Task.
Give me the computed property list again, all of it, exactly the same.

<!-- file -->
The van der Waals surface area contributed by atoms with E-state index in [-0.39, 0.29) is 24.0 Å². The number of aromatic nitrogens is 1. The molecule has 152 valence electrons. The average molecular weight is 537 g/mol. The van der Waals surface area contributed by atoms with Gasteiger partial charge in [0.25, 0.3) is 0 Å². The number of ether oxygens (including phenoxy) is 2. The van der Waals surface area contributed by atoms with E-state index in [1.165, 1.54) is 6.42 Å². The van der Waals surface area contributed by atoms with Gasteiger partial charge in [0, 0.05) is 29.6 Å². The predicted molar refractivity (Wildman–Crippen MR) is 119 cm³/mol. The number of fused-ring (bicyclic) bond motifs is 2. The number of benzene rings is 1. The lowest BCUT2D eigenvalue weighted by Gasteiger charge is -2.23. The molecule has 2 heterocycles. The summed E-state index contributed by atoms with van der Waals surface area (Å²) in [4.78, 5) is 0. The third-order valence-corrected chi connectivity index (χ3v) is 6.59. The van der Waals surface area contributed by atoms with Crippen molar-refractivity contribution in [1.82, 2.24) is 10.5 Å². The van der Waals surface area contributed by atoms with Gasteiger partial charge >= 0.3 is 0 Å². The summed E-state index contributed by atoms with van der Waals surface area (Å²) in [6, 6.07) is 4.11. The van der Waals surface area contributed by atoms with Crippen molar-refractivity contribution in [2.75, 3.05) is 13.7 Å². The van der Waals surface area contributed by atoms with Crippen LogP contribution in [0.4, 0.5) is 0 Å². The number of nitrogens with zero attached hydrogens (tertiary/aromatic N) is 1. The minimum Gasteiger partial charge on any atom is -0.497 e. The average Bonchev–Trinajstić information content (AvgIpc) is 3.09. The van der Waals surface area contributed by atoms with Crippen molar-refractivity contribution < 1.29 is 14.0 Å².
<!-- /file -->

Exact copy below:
The van der Waals surface area contributed by atoms with E-state index in [-0.39, 0.29) is 24.0 Å². The number of aromatic nitrogens is 1. The molecule has 152 valence electrons. The average molecular weight is 537 g/mol. The van der Waals surface area contributed by atoms with Gasteiger partial charge in [0.25, 0.3) is 0 Å². The number of ether oxygens (including phenoxy) is 2. The van der Waals surface area contributed by atoms with E-state index in [1.165, 1.54) is 6.42 Å². The van der Waals surface area contributed by atoms with Gasteiger partial charge in [0, 0.05) is 29.6 Å². The predicted molar refractivity (Wildman–Crippen MR) is 119 cm³/mol. The number of fused-ring (bicyclic) bond motifs is 2. The number of benzene rings is 1. The lowest BCUT2D eigenvalue weighted by Gasteiger charge is -2.23. The molecule has 2 heterocycles. The summed E-state index contributed by atoms with van der Waals surface area (Å²) in [4.78, 5) is 0. The third-order valence-corrected chi connectivity index (χ3v) is 6.59. The van der Waals surface area contributed by atoms with Crippen molar-refractivity contribution in [1.82, 2.24) is 10.5 Å². The van der Waals surface area contributed by atoms with Gasteiger partial charge >= 0.3 is 0 Å². The summed E-state index contributed by atoms with van der Waals surface area (Å²) in [6, 6.07) is 4.11. The van der Waals surface area contributed by atoms with Crippen molar-refractivity contribution in [2.75, 3.05) is 13.7 Å². The van der Waals surface area contributed by atoms with Crippen LogP contribution in [0.4, 0.5) is 0 Å². The number of nitrogens with zero attached hydrogens (tertiary/aromatic N) is 1. The minimum Gasteiger partial charge on any atom is -0.497 e. The average Bonchev–Trinajstić information content (AvgIpc) is 3.09. The van der Waals surface area contributed by atoms with Crippen molar-refractivity contribution < 1.29 is 14.0 Å².